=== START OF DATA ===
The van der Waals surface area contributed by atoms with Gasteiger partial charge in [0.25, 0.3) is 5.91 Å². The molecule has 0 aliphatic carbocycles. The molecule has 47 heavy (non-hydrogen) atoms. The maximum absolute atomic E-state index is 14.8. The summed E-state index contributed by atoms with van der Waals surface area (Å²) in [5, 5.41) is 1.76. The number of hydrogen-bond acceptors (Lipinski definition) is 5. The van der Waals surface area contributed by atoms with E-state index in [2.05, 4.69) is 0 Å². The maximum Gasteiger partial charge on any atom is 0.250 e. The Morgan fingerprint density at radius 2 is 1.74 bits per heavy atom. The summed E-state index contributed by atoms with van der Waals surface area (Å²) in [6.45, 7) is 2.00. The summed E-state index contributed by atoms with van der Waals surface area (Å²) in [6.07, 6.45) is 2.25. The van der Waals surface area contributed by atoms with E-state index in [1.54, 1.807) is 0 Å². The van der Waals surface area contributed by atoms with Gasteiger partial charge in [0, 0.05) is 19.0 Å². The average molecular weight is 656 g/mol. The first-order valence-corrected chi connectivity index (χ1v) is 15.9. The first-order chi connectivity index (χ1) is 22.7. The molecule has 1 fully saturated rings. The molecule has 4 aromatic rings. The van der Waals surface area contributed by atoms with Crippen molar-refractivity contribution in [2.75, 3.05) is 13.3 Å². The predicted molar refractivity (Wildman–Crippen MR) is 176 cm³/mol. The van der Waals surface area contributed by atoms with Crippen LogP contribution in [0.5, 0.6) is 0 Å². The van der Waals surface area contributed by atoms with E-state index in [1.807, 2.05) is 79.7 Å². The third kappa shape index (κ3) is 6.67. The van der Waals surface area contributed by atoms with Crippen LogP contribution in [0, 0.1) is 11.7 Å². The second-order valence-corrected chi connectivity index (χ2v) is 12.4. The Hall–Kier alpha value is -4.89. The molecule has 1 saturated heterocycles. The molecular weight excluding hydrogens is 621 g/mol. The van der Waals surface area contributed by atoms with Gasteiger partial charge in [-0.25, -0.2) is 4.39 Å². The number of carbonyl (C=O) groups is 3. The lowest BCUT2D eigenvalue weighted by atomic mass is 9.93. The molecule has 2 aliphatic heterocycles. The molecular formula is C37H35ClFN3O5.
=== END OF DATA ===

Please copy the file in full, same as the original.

The van der Waals surface area contributed by atoms with Gasteiger partial charge in [0.25, 0.3) is 5.91 Å². The molecule has 0 aliphatic carbocycles. The molecule has 47 heavy (non-hydrogen) atoms. The maximum absolute atomic E-state index is 14.8. The summed E-state index contributed by atoms with van der Waals surface area (Å²) in [5, 5.41) is 1.76. The number of hydrogen-bond acceptors (Lipinski definition) is 5. The van der Waals surface area contributed by atoms with E-state index in [2.05, 4.69) is 0 Å². The maximum Gasteiger partial charge on any atom is 0.250 e. The Morgan fingerprint density at radius 2 is 1.74 bits per heavy atom. The summed E-state index contributed by atoms with van der Waals surface area (Å²) in [6.45, 7) is 2.00. The summed E-state index contributed by atoms with van der Waals surface area (Å²) in [6.07, 6.45) is 2.25. The van der Waals surface area contributed by atoms with E-state index in [1.54, 1.807) is 0 Å². The van der Waals surface area contributed by atoms with Gasteiger partial charge in [0, 0.05) is 19.0 Å². The average molecular weight is 656 g/mol. The first-order valence-corrected chi connectivity index (χ1v) is 15.9. The first-order chi connectivity index (χ1) is 22.7. The molecule has 1 fully saturated rings. The molecule has 4 aromatic rings. The van der Waals surface area contributed by atoms with Crippen molar-refractivity contribution in [2.75, 3.05) is 13.3 Å². The predicted molar refractivity (Wildman–Crippen MR) is 176 cm³/mol. The van der Waals surface area contributed by atoms with Crippen LogP contribution in [0.5, 0.6) is 0 Å². The van der Waals surface area contributed by atoms with E-state index in [1.807, 2.05) is 79.7 Å². The third kappa shape index (κ3) is 6.67. The van der Waals surface area contributed by atoms with Crippen LogP contribution in [0, 0.1) is 11.7 Å². The second-order valence-corrected chi connectivity index (χ2v) is 12.4. The Hall–Kier alpha value is -4.89. The molecule has 1 saturated heterocycles. The molecular weight excluding hydrogens is 621 g/mol. The van der Waals surface area contributed by atoms with Gasteiger partial charge in [-0.25, -0.2) is 4.39 Å². The number of carbonyl (C=O) groups is 3. The lowest BCUT2D eigenvalue weighted by atomic mass is 9.93. The molecule has 2 aliphatic heterocycles. The molecular formula is C37H35ClFN3O5.